Appendixes form a considerable portion of the volume. Among these are an estimate of insurance rates in Iowa, accident statistics, and various papers and excerpts on subjects connected with questions of constitutionality, a synopsis of American laws, etc. The second and larger part of the volume is made up of minutes of the hearings and of papers submitted in connection therewith.
This commission was appointed in June, 1910, and first submitted only a partial report, recommending that another year be given to investigation before submitting any bill, an earlier tentative draft not being included in the report. A pamphlet1 of 23 pages sketched briefly the forms of compensation in use in Great Britain, German}',
i Report ot the Employers' Liability Commission, 1912.
> Report of the Commission on Compensation for Industrial Accidents, 1911.
and Norway as typical of the three systems in use in countries having compensation systems. Tables were given showing the period of disability in 2,849 accidents reported to the commission from September 12 to November 20, 1910; also the cost of industrial accidents in 734 establishments during 1909.
In accordance with its recommendations, the commission was continued in existence until July 1, 1912. A compensation law having been enacted in 1911, the duties of the commission were to compile accident data, and make recommendations as to further legislation, the expenditures not to exceed $13,000. Under this new authorization a report1 of 322 pages was made to the legislature, setting forth the work of the commission in various directions, both before and after the enactment of the State law; the text of the State law, with commentary; a brief description of foreign laws and of the laws of the United States; a consideration of the constitutionality of a compulsory law for Massachusetts; statistics of accidents in Massachusetts, May 1, 1911, to April 30, 1912, and an appendix in which are reproduced the laws of the States providing for compensation, with some other matter.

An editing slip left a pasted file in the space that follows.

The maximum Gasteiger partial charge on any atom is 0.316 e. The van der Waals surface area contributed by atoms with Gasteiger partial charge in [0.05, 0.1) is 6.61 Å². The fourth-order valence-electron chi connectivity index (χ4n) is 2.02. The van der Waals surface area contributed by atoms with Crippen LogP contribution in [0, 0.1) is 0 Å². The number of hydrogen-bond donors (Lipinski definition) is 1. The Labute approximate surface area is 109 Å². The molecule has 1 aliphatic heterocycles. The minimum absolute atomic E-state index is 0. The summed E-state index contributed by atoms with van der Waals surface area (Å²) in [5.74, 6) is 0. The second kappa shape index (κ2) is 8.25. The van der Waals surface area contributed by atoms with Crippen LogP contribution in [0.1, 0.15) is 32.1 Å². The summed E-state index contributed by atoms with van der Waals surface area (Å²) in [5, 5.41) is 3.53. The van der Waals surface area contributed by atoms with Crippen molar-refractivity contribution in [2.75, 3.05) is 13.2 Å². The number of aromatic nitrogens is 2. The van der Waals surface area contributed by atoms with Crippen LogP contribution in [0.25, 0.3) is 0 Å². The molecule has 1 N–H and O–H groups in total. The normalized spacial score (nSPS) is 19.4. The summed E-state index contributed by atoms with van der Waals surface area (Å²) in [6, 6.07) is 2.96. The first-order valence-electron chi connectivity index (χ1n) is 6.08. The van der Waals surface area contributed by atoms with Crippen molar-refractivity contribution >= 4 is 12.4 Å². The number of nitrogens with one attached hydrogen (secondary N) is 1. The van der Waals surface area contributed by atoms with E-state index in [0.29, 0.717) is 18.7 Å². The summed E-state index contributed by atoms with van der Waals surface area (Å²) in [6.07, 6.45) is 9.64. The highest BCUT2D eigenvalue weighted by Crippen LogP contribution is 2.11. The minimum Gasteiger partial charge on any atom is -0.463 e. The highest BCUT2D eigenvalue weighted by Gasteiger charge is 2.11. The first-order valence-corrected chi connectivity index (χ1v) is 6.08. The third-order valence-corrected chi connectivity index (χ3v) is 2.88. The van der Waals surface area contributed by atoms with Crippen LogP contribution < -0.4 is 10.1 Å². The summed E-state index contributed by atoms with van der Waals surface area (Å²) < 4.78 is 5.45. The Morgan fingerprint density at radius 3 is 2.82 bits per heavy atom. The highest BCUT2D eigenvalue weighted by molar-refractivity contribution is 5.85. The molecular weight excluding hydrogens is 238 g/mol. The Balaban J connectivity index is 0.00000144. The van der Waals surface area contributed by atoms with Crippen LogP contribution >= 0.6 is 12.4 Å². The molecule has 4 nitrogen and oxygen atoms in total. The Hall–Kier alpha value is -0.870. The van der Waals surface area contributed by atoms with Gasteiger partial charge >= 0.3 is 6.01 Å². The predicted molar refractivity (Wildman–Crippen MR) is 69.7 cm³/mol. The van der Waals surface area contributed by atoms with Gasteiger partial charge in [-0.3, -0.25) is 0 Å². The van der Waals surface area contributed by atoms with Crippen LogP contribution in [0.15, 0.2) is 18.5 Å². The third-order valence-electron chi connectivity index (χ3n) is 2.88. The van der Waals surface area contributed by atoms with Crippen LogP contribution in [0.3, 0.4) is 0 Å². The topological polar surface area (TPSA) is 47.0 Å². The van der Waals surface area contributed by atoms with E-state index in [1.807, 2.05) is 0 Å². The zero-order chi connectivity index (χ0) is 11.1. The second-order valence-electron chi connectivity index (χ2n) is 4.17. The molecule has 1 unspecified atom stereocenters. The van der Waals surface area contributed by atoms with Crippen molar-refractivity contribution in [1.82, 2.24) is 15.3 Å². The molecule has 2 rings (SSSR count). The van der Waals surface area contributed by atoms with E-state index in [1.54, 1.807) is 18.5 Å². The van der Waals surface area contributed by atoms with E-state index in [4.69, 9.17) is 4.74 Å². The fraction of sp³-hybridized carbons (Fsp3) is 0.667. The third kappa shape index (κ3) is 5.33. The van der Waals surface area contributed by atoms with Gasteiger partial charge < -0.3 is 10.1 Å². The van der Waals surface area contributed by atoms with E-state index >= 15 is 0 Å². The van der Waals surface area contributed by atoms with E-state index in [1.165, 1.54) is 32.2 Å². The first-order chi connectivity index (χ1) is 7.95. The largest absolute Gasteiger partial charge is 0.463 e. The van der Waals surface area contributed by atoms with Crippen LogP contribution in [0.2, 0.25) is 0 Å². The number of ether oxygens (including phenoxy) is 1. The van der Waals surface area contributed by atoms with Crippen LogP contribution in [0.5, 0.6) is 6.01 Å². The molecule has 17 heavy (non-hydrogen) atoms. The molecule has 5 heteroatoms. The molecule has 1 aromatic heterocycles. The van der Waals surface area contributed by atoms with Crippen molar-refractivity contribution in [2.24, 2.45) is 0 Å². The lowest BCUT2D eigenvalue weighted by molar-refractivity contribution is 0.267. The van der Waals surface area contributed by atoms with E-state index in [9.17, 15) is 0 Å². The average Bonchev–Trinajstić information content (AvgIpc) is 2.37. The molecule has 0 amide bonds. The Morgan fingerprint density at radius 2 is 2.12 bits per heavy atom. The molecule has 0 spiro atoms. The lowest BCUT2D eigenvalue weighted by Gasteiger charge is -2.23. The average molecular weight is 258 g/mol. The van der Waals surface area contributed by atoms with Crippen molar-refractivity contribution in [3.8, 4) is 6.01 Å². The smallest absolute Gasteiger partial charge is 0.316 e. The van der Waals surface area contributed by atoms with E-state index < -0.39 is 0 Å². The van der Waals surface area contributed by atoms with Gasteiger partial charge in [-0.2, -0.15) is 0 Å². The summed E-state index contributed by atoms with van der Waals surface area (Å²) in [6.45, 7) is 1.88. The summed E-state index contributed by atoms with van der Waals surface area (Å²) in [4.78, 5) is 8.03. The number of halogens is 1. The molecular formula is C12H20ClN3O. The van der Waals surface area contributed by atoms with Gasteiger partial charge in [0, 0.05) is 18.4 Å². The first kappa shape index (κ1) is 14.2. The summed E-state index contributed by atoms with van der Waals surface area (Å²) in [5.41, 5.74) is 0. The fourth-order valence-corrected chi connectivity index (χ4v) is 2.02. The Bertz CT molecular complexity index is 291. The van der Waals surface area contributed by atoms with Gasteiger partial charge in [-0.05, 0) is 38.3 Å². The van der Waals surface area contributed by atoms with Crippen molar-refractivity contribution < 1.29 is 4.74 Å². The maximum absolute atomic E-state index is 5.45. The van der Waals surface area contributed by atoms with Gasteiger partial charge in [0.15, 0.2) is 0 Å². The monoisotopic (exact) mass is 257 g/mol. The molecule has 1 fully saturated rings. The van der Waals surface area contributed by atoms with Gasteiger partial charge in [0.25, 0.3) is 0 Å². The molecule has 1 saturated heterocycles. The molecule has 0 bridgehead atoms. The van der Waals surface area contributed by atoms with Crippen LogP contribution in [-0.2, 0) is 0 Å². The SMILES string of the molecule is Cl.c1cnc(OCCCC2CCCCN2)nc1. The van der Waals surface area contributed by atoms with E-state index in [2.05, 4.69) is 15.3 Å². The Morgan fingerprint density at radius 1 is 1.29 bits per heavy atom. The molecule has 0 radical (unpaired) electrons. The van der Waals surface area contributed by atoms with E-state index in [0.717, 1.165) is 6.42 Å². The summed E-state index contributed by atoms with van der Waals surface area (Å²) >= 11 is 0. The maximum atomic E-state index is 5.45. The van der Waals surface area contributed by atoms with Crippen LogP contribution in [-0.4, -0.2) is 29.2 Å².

The question of the constitutionality of a compulsory law for Massachusetts is considered at some length, the conclusion being reached that the courts of that State would probably uphold such a law. The action of the New York court of appeals in declaring invalid the compulsory law of that State, and the effect of this decision on subsequent legislation in the various States is noted, and strong exceptions are taken both as to the ruling in this case and the attitude of the court of that State generally in the matter of testing the constitutionality of the acts of the legislature.
An act of May 1, 1911, created a commission of five members without salary, but to be reimbursed for actual expenses. A report to the next legislature was directed, or to any earlier extra session. An extra session was in fact held, at which a law was enacted and approved March 20, 1912, following in the main the recommendations of the commission.
The report2 is a pamphlet of 152 pages, in which are discussed in brief the rules and defenses applicable in employers' liability actions. Data as to accidents and damages are presented, and the results of the old system of liability, under which it was concluded that it was impossible to secure justice to either employer or employee. The proposed bill is next analyzed and presented, and appendixes con
1 Report of the Commission on Compensation for Industrial Accidents, 1912.
> Report of the Employers' Liability and Workmen's Compensation Commission, 1911.